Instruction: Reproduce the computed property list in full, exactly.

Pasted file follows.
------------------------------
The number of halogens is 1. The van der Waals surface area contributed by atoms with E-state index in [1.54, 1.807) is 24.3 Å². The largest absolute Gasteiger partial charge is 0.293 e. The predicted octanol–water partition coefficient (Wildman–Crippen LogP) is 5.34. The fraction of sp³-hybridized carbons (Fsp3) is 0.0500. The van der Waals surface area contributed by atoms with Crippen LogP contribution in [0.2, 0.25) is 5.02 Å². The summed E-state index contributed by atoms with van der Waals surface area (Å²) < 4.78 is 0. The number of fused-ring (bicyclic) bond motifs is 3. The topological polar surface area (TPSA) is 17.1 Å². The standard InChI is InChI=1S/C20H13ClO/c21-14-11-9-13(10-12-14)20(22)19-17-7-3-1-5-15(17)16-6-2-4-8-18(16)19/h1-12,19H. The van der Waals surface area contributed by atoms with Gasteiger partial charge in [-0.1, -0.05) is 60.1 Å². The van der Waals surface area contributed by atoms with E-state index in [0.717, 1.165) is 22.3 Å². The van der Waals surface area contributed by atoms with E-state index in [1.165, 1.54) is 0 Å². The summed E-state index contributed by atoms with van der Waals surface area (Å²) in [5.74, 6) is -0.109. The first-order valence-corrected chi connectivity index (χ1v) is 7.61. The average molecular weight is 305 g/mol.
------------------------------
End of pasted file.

The number of halogens is 1. The van der Waals surface area contributed by atoms with E-state index in [1.54, 1.807) is 24.3 Å². The largest absolute Gasteiger partial charge is 0.293 e. The predicted octanol–water partition coefficient (Wildman–Crippen LogP) is 5.34. The fraction of sp³-hybridized carbons (Fsp3) is 0.0500. The van der Waals surface area contributed by atoms with Crippen LogP contribution in [0.2, 0.25) is 5.02 Å². The summed E-state index contributed by atoms with van der Waals surface area (Å²) < 4.78 is 0. The number of fused-ring (bicyclic) bond motifs is 3. The topological polar surface area (TPSA) is 17.1 Å². The standard InChI is InChI=1S/C20H13ClO/c21-14-11-9-13(10-12-14)20(22)19-17-7-3-1-5-15(17)16-6-2-4-8-18(16)19/h1-12,19H. The van der Waals surface area contributed by atoms with Gasteiger partial charge in [-0.1, -0.05) is 60.1 Å². The van der Waals surface area contributed by atoms with E-state index in [0.717, 1.165) is 22.3 Å². The van der Waals surface area contributed by atoms with E-state index in [1.165, 1.54) is 0 Å². The summed E-state index contributed by atoms with van der Waals surface area (Å²) in [5.74, 6) is -0.109. The first-order valence-corrected chi connectivity index (χ1v) is 7.61. The average molecular weight is 305 g/mol.